The last three days I’ve gone to the same stretch of Black Earth Creek, around the same time every morning, trudging through thickets of tall grasses and working my way back upstream to the car. I’ve never hit a stream of water so systematically before. I thought it would be a good study in small-scale changes in fishing conditions, but more importantly I just wanted to catch some fish.
I didn’t learn anything earth-shattering: fish are fish, and they behave in ways you can’t always predict. I never did catch a fish in the same exact spot twice. Only once did I see a rise in the same spot two days in a row. New ones appeared, along the same bank or near the same structure. Minor details like that.
I learned more about the structure of the stream itself moving through it. Rocky patches, silty muck, seams choked with submergent vegetation. I was surprised with how much added integrity the veggies provided to the streambed: areas too mucky or soft to wade earlier in the season were much more navigable now that new roots had taken hold.
I made an adversary of the local wildlife, becoming a bit of a nuisance to the red-winged blackbird that called this stretch of stream his backyard. He eyed me warily from the roadside as I geared up, and as soon as I made a step through the tall grass he excitedly took flight and began an series of alarm calls while circling above me. After about fifty yards he seemed content that he made his point and veered off, back to his post at the edge of the highway.
I discovered that sometimes a change in technique works for inexplicable reasons. Fishing a section of rocky streambed on the third day, I watched the development of two rises off the right-hand-side bank alongside a submerged boulder. I had yet to see any significant bug activity on the water, so I went through a progression of dry flies:
Orange Stimulator: worked here yesterday, but not today.
Elk Hair Caddis: I like this as a general attractor pattern in addition to a Caddis imitator. But not today.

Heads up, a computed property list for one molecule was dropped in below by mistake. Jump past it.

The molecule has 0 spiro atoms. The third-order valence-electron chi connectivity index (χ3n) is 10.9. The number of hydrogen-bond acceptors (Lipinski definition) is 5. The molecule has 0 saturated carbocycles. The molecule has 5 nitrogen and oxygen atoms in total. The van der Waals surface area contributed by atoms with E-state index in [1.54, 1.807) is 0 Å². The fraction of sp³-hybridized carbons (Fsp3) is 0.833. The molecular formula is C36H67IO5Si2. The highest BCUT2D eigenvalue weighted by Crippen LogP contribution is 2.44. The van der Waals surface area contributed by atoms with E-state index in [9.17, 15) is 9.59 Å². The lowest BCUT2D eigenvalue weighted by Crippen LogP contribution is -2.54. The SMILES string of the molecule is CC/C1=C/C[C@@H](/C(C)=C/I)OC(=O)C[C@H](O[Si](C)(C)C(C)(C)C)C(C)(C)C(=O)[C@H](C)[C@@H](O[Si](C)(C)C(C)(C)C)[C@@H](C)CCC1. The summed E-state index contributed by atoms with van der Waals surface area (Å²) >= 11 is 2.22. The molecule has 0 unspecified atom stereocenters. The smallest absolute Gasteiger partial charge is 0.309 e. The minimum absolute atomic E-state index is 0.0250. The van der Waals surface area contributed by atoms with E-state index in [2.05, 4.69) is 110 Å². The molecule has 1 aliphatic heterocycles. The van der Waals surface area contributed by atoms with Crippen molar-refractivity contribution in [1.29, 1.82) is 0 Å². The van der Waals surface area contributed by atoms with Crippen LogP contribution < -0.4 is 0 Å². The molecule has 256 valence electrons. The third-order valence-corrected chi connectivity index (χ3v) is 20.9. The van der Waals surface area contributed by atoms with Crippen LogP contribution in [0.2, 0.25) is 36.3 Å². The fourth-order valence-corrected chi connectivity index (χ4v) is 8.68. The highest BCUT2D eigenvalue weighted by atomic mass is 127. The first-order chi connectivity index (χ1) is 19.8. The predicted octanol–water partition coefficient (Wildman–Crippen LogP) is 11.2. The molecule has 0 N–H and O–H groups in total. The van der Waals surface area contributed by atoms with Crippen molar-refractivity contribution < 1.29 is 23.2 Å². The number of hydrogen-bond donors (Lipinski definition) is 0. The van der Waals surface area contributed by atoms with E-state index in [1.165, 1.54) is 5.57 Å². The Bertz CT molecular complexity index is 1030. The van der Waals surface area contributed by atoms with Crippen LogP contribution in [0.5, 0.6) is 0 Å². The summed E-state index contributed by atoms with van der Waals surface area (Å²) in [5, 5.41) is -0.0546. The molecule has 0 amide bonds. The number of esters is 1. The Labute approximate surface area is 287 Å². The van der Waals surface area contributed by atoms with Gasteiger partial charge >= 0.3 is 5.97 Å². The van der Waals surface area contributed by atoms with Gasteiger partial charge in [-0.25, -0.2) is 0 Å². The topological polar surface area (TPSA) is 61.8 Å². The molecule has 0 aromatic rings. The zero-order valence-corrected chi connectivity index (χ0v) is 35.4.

BWO Sparkle Dun: Whatever they were feeding on must be fairly small, I figured, so I tried an 18 Sparkle. Nope.
Yellow Sally: Because at this point, What The Hell?
I then decided that maaaaybe these fish are actually more tuned into emergers in the film than adults at the surface. So I trailed a beadhead emerger from a Stimulator– I figured it was a good hi-vis indicator– and tossed it out.
Fish on! Well, I guess that little beadhead was the trick…
…no, wait, this fish has a Stimulator stuck in the corner of its mouth.
Hmm… okay. I put him back throw out a few more casts. Fish number two! I bring him in and same thing: the ‘bow hit the Stimulator rather than the beadhead. The same Stimulator that failed minutes earlier.
So the beadhead worked, kinda. Even though it didn’t. What else to explain the sudden interest these two fish had for a fly they rounded rejected moments prior? Maybe I wore them down, or they realized the Stim was the largest meal they were gonna get.
On the second day I took out my new rod for its maiden trout voyage, a 6’6″, 3-weight fiberglass rod that I wrapped myself from a blank I obtained from Mountain Brook Rods late last year. I was looking for a glass rod to add to my stable, and I really liked the honey-yellow color of the blank: with some red and black wrappings it would make for a killer-looking throwback rod. With hardware the total price came in at around $100, which is a steal of a deal for a little stream rod. It weighs 2 ounces and pairs well with my Battenkill II reel (though I suspect it would do a little better with a Battenkill I).